I have come to realise why children were so important to Jesus because a childlike faith is a beauty to behold.

At Easter time, we decided to read the story a few times from different Bibles so that when Easter arrived, she knew what we were remembering and celebrating. The empathy from this little soul emulated in her tone as she flipped to the appropriate page.

“Jesus sore!” she whimpered.

Then she would flip to the next page and joy sparkled in her eyes.

“Jesus is risen. He’s all better! He’s not sore anymore!”

We spoke about sin and Jesus “cleaning our hearts”.  She would tell us that Jesus lives in her heart.

And each time that she seemed to grasp, in her little mind, a little more, my heart warmed. Jesus welcomed the little children because their unquestioning trust and faith put cynical adults to shame.


When she was born, we got two vinyls put up in her room. One was Jeremiah 29:1,

Before I formed you in the womb, I knew you. And before you were born, I set you apart.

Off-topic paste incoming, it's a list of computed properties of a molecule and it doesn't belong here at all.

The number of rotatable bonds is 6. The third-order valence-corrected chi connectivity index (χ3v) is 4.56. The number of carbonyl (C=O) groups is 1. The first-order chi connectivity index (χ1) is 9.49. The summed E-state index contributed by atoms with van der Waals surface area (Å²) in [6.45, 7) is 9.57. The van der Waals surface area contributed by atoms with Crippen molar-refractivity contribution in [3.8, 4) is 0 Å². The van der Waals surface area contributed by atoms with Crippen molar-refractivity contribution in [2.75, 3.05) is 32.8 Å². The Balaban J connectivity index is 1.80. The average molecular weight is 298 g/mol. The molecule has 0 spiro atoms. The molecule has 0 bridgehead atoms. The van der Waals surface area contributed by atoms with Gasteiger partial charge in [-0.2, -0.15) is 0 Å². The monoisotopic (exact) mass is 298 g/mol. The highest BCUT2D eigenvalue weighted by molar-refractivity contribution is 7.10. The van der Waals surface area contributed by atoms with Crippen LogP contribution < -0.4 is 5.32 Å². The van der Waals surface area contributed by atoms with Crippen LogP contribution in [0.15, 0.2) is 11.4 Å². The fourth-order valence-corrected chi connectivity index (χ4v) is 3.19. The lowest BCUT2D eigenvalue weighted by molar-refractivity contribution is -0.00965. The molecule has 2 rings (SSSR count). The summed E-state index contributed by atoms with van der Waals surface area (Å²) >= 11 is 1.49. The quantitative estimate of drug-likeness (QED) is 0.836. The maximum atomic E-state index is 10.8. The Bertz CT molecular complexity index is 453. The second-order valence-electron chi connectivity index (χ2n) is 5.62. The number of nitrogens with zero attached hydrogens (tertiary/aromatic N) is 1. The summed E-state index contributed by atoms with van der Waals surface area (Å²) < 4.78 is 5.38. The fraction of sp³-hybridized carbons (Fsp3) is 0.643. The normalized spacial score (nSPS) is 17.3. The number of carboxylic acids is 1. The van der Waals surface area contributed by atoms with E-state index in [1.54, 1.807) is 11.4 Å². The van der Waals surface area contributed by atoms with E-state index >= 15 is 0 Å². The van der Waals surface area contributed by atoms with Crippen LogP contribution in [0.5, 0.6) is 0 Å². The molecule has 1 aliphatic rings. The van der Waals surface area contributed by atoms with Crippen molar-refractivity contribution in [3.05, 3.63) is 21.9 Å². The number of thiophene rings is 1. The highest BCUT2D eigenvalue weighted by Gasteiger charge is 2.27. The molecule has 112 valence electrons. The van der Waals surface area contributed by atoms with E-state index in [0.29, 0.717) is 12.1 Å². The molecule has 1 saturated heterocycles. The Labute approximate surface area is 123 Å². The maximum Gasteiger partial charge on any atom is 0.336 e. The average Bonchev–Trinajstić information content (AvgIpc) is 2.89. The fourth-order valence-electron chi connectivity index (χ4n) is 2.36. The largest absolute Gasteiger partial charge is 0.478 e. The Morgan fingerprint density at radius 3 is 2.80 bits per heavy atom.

The other, one I had truly taken on,

For this child I have prayed and the Lord has granted the desires of my heart. (1 Samuel 1:27)

She wanted to touch them one day so I lifted her up to run her fingers over the raised letters and read it to her. From time to time, she would point to them and “ask” for them to be read by saying “Dat”. Soon I realised that she understood all of the words in the second verse. I started saying the verse for her and stopped to see if she could fill in words. Well, blow me down, she managed! My not-yet two-year-old soon knew verses by heart. And it just showed me that children could be taught from a young age to memorise the Lord’s Word.